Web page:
Last night my wife and I took in the musical stylings of Rick Springfield, she for the first time while I was celebrating the big 1 0. A staple of 80s radio, Springfield has continued to record and draw packed houses (1200 plus last night).
What makes Springfield such a special performer, in my opinion, is that he really appreciates his fans. I've gone to concerts where there is very little interaction between performer and fans, where the set list is followed to the letter and there is no room for improvisation. Last night the show began with a salute to Christmas, including having a tree brought out on stage. Unfortunately, the tree was only lit in one section and a new one was eventually found. Until then, Rick and the band had fun. At one point of the show he asked one of the crew to up the level of his mike, only to turn and see the crew member he was looking for, along with his bassist, trying to get the lights on the tree to work. He also pulled out a harmonica and led the audience in the Beatles' "Love Me Do," as well as solo on a searing version of Jimi Hendrix' "Fire." Even though he is often dismissed as "bubble gum" music, Springfield has always been an underrated guitarist and he showed his chops on that song.
As for fan interraction, there was the usual part in the middle of "Don't Talk to Strangers" where he enlists members of the audience to sing with him. The highlight was when he pulled a little ten year old boy on stage with him and had him sing along. Certainly a great moment the boy will remember forever. But the highlight came during "Human Touch" where he not only reached into the audience in the front rows (we had sweet seats in the third row) but then hopped into the audience and worked the entire auditorium, climbing railings and "touching" as many fans as he could. A great show, as always, with some new memories for the fans to take home.
Back before the days of VHS tapes and the Internet, pornographic films were, well, films. Decent plots, fairly good acting and, of course, sex. One of the more successful leading men was John Leslie. Leslie died this week at the age of 65 after suffering a heart attack at his home outside San Francisco. Leslie appeared in over 250 adult films as an actor and went on to become a successful director in the genre.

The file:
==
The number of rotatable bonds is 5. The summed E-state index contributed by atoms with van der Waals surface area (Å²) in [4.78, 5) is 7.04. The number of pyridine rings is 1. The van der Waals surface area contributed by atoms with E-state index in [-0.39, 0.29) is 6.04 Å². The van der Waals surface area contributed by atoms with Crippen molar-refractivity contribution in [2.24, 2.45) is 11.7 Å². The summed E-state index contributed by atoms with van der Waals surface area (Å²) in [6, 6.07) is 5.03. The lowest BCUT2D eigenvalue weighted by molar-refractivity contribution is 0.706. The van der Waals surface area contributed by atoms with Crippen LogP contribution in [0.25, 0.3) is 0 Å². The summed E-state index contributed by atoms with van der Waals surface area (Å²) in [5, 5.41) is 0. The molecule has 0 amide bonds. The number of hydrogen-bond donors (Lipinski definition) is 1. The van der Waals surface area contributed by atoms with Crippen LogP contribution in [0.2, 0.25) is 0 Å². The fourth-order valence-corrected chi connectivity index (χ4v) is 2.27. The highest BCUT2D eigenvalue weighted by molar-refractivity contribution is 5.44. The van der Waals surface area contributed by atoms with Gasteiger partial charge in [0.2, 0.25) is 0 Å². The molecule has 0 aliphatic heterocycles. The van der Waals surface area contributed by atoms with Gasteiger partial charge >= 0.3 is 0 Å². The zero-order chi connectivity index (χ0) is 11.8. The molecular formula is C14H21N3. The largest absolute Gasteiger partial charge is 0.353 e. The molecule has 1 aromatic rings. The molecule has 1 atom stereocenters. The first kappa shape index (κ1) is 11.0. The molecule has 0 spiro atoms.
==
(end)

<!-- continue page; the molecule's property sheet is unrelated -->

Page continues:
AND SO IT BEGINS
The short list of Oscar nominees for several categories have been released. Eligible for Best Documentary:
“Client 9: The Rise and Fall of Eliot Spitzer”
“Enemies of the People”
“Exit through the Gift Shop”
“Genius Within: The Inner Life of Glenn Gould”
“Quest for Honor”
“This Way of Life”
“The Tillman Story”
“Waiting for ‘Superman'”
“William Kunstler: Disturbing the Universe”
In the Best Animated Feature category:
“Alpha and Omega”
“Cats & Dogs: The Revenge of Kitty Galore”
“The Dreams of Jinsha”
“How to Train Your Dragon”
“Idiots and Angels”
“Legend of the Guardians: The Owls of Ga’Hoole”
“My Dog Tulip”
“Shrek Forever After”
“Tinker Bell and the Great Fairy Rescue”
“Toy Story 3”
Oddly, no mention of "Yogi Bear," which I saw this past weekend and found pretty enjoyable. Much better then the "Owl" movie.
Living in Oz - Rick Springfield
The War of the Worlds - Jeff Wayne
Since I just raved about the Rick Springfield concert I thought I'd pull one of his discs off the shelf this week.
The follow-up to the successful "Success Hasn't Spoiled Me Yet," "Living In Oz" shows Springfield getting back to his roots of guitar driven rock and roll. The title tune, among others, highlights his guitar skills. The album spawned two hit singles: "Affair of the Heart," which hit number nine on the charts and earned Springfield a Grammy nomination for Best Male Rock Performance and "Human Touch," which peaked at number eighteen.
Here's a look at "Living In Oz," performed live:
After not making the cut for the Halloween issue I thought I'd highlight one of, in my opinion, the greatest combination of music and spoken word ever put on disc, Jeff Waynes's version of the classic story "War of the Worlds." Featuring the performances of Richard Burton, Justin Haywood, David Essex and others, the album would go on to spawn everything from a video game to a touring production, which is currently appearing in England. A DVD of the entire show, taped at Wembley Stadium in 2006, is also available.
Here's a look at the beginning of the show, featuring a computer enhanced Burton:
Well, that's all for now. Have a great week. See ya!
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